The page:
1979 BMW R 100 DT similar to Arlo Mudgett's 1981.

Hill Country: Seven Years With a BMW R 100 RT

CHESTER, VT – When I bought a BMW motorcycle, it was like stepping into another culture. I quickly discovered that BMW motorcycle riders are a unique breed.

When I attended my first BMW Motorcycle Owners of America (BMW MOA) rally, I met a lot of intense motorcyclists. Many of them were very tech-oriented people, who like the science behind their machines. BMWs do scratch that particular itch.

At the time I had a BMW, there were two engine styles: the horizontally-opposed twin, a precursor to the original VW Beetle engine, and the inline three- and four-cylinder engine derived from the BMW automobile’s engine.

The classic horizontally-opposed twin appealed to me, so I purchased a well-used ‘81 BMW R 100 RT in smoke red from the BMW dealer in Marlborough, NH. From the second I threw a leg over that motorcycle, I recognized extreme quirkiness.

My prior two-wheeled experiences had been mostly on UJMs (Universal Japanese Motorcycles). I’d ridden a two-stroke Bridgestone, several Honda four-stroke vertical twins, and a number of really competent inline fours. My motorcycle just prior to owning the BMW was a Yamaha Virago V-twin with shaft drive. It was a very fast and fun ride with a raked-out fork that I wasn’t all that fond of. I like a steeper rake, but the Yamaha handled OK.

1979 BMW R 100 RT similar to Arlo Mudgett’s 1981

The BMW R 100 RT was the first mass-produced motorcycle to have a wind-tunnel designed fairing. Technically it had a very old design for the engine, but very reliable and refined to it’s highest form. The controls were not like other motorcycles I had ridden. The cast iron twin-rotor Brembo front brakes were fabulous compared to anything I had ever ridden before. The shaft drive felt sort of loose and clunky. Acceleration was OK, handling was competent, shifting was positive, wind protection was top notch, and comfort was very good.

The R 100 RT had an amazing sweet spot on Interstate highways. It was right at 80 miles per hour and you could sustain that speed all day and into the night. My favorite rides would occur on cool autumn evenings on secondary roads at between 55 and 60 miles per hour. The vibration, the sound, the warmth of the cylinder heads on my feet were all the elements of a perfect ride.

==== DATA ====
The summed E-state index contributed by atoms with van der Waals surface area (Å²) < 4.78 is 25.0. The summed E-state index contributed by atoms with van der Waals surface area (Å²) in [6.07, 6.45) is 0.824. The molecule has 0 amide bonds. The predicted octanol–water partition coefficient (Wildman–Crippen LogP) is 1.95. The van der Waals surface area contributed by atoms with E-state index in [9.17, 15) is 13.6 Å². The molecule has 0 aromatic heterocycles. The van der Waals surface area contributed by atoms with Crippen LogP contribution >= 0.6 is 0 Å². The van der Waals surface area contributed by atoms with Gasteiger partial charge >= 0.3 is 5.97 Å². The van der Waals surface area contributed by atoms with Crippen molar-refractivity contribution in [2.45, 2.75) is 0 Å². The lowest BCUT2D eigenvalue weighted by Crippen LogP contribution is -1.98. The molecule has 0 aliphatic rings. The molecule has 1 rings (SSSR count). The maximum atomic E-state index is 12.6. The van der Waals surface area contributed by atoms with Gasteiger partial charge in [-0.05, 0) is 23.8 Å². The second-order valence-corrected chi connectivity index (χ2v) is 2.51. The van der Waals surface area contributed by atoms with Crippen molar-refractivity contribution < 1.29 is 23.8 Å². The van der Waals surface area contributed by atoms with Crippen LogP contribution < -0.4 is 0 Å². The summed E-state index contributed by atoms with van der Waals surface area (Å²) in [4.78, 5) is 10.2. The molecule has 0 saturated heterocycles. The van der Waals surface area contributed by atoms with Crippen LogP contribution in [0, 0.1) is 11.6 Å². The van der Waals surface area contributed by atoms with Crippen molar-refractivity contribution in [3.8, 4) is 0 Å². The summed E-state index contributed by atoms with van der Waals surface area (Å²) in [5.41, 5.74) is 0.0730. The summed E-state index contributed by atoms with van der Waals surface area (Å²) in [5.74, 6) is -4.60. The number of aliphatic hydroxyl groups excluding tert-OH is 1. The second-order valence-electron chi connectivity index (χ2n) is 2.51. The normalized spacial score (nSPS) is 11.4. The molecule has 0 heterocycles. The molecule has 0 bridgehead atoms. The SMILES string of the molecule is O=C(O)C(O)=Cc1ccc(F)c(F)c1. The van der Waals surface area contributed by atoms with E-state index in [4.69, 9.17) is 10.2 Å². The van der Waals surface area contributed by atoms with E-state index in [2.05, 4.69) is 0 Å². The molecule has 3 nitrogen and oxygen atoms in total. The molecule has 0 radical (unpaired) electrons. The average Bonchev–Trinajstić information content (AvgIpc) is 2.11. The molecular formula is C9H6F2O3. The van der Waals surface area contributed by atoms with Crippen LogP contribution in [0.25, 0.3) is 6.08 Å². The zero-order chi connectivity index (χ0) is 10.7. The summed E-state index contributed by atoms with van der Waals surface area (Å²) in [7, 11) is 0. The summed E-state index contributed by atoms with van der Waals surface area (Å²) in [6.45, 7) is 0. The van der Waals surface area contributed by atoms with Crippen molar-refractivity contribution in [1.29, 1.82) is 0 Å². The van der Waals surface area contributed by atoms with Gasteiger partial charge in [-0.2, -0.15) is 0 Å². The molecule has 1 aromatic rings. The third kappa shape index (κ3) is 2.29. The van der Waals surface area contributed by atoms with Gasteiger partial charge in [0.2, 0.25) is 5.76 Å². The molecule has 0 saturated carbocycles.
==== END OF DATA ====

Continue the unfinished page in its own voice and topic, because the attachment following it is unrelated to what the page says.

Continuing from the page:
The other thing about BMW riders is that a majority of them like to rack up miles. Thousands upon thousands of miles. Trans-continental trips, adventure riding across the globe, tests of endurance and concentration, and the ability to sustain boredom without falling asleep.

I did a lot of that sort of riding on my BMW over the seven years that I owned it. Remember the classic book “Zen and the Art of Motorcycle Maintenance?” BMW riders tend to live that book.

When I owned a BMW I had a lot of things to think about. I was at a crossroads in my life and I knew that I wanted to make major structural changes. Those hours and days on the road had me living in my head more than ever in my life. There was a zen that I reached many times on the BMW, and it made me receptive to face change.

Then I sold it.

As transformative as the BMW was, the time had come for me to move on to a different style of riding. The characteristics that did not work for me with the BMW were its high seat height, the multiple gas tanks, and the bulky hard bags.
I failed to mention earlier that my BMW had a Luftmeister top box and two Luftmeister auxiliary one-gallon gas tanks in place of the side covers. I once rode from Lubec, ME to Charlestown, NH one day – roughly 415 miles – without stepping off the bike.

To replace the R 100 RT, I opted for a brand new Harley-Davidson Sportster 883. It was narrow, nimble, lower, and one hell of a lot louder. The very things that made the BMW so good at long rides were the things that I wanted to move away from. My time for long trips was over and was replaced by a desire for short hops and shorter amounts of time in the saddle.

I wouldn’t trade my BMW experience for anything. It made me a better rider and those long miles of nothing but time to think allowed me to change my life’s direction forever. My respect for the marque is great, and there is no question why BMW’s are legendary motorcycles.

Not everyone’s riding style changes after twenty years of riding. Just by choosing a specific brand, my style changed, and while I liked certain aspects of that difference, I ultimately went back to the style I had started with, and I’ve been with it for another twenty years.

Photos courtesy of Re-Pscycle BMW Parts

About Arlo Mudgett

“Arlo Mudgett” is the pseudonym used by a Chester, VT resident for the columns he writes in the “Brattleboro Reformer” and “Springfield Reporter” and for daily reports on WKVT and WKVT-FM in Brattleboro, VT. He owns a ’93 Honda Nighthawk 750 project bike, a 2010 Triumph Bonneville, a 2006 Harley Sportster 1200 and a 2014 Honda CRF 250 dual sport. He is a graduate of Boston’s Northeast Broadcasting School. He also attended Dartmouth College.